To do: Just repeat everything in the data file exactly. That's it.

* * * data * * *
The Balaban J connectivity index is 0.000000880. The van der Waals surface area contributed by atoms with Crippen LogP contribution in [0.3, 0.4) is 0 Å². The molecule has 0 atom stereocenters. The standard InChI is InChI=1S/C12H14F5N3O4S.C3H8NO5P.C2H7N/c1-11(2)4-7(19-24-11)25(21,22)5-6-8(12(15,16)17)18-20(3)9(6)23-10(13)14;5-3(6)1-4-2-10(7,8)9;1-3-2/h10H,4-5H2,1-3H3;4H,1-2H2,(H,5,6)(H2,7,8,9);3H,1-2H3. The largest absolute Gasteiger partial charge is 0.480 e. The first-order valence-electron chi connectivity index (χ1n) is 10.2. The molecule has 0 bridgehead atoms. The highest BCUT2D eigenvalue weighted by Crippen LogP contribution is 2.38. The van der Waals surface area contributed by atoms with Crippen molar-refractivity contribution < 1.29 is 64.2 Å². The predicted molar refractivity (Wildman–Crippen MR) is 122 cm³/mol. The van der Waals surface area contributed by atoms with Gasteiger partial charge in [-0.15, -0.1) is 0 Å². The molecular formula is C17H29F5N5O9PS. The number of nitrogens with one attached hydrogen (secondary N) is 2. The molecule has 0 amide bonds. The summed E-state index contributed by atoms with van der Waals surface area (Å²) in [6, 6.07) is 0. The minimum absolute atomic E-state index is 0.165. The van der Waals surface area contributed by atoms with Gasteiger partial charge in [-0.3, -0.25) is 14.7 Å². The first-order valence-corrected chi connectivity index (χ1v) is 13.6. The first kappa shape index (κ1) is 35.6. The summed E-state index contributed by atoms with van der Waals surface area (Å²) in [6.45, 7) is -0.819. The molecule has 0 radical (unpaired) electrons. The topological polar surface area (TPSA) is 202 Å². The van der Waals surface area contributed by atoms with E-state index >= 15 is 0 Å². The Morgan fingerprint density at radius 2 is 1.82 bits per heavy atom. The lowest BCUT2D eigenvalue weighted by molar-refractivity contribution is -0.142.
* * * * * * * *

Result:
The Balaban J connectivity index is 0.000000880. The van der Waals surface area contributed by atoms with Crippen LogP contribution in [0.3, 0.4) is 0 Å². The molecule has 0 atom stereocenters. The standard InChI is InChI=1S/C12H14F5N3O4S.C3H8NO5P.C2H7N/c1-11(2)4-7(19-24-11)25(21,22)5-6-8(12(15,16)17)18-20(3)9(6)23-10(13)14;5-3(6)1-4-2-10(7,8)9;1-3-2/h10H,4-5H2,1-3H3;4H,1-2H2,(H,5,6)(H2,7,8,9);3H,1-2H3. The largest absolute Gasteiger partial charge is 0.480 e. The first-order valence-electron chi connectivity index (χ1n) is 10.2. The molecule has 0 bridgehead atoms. The highest BCUT2D eigenvalue weighted by Crippen LogP contribution is 2.38. The van der Waals surface area contributed by atoms with Crippen molar-refractivity contribution < 1.29 is 64.2 Å². The predicted molar refractivity (Wildman–Crippen MR) is 122 cm³/mol. The van der Waals surface area contributed by atoms with Gasteiger partial charge in [-0.15, -0.1) is 0 Å². The molecular formula is C17H29F5N5O9PS. The number of nitrogens with one attached hydrogen (secondary N) is 2. The molecule has 0 amide bonds. The summed E-state index contributed by atoms with van der Waals surface area (Å²) in [6, 6.07) is 0. The minimum absolute atomic E-state index is 0.165. The van der Waals surface area contributed by atoms with Gasteiger partial charge in [-0.3, -0.25) is 14.7 Å². The first-order valence-corrected chi connectivity index (χ1v) is 13.6. The first kappa shape index (κ1) is 35.6. The summed E-state index contributed by atoms with van der Waals surface area (Å²) in [6.45, 7) is -0.819. The molecule has 0 radical (unpaired) electrons. The topological polar surface area (TPSA) is 202 Å². The van der Waals surface area contributed by atoms with E-state index >= 15 is 0 Å². The Morgan fingerprint density at radius 2 is 1.82 bits per heavy atom. The lowest BCUT2D eigenvalue weighted by molar-refractivity contribution is -0.142.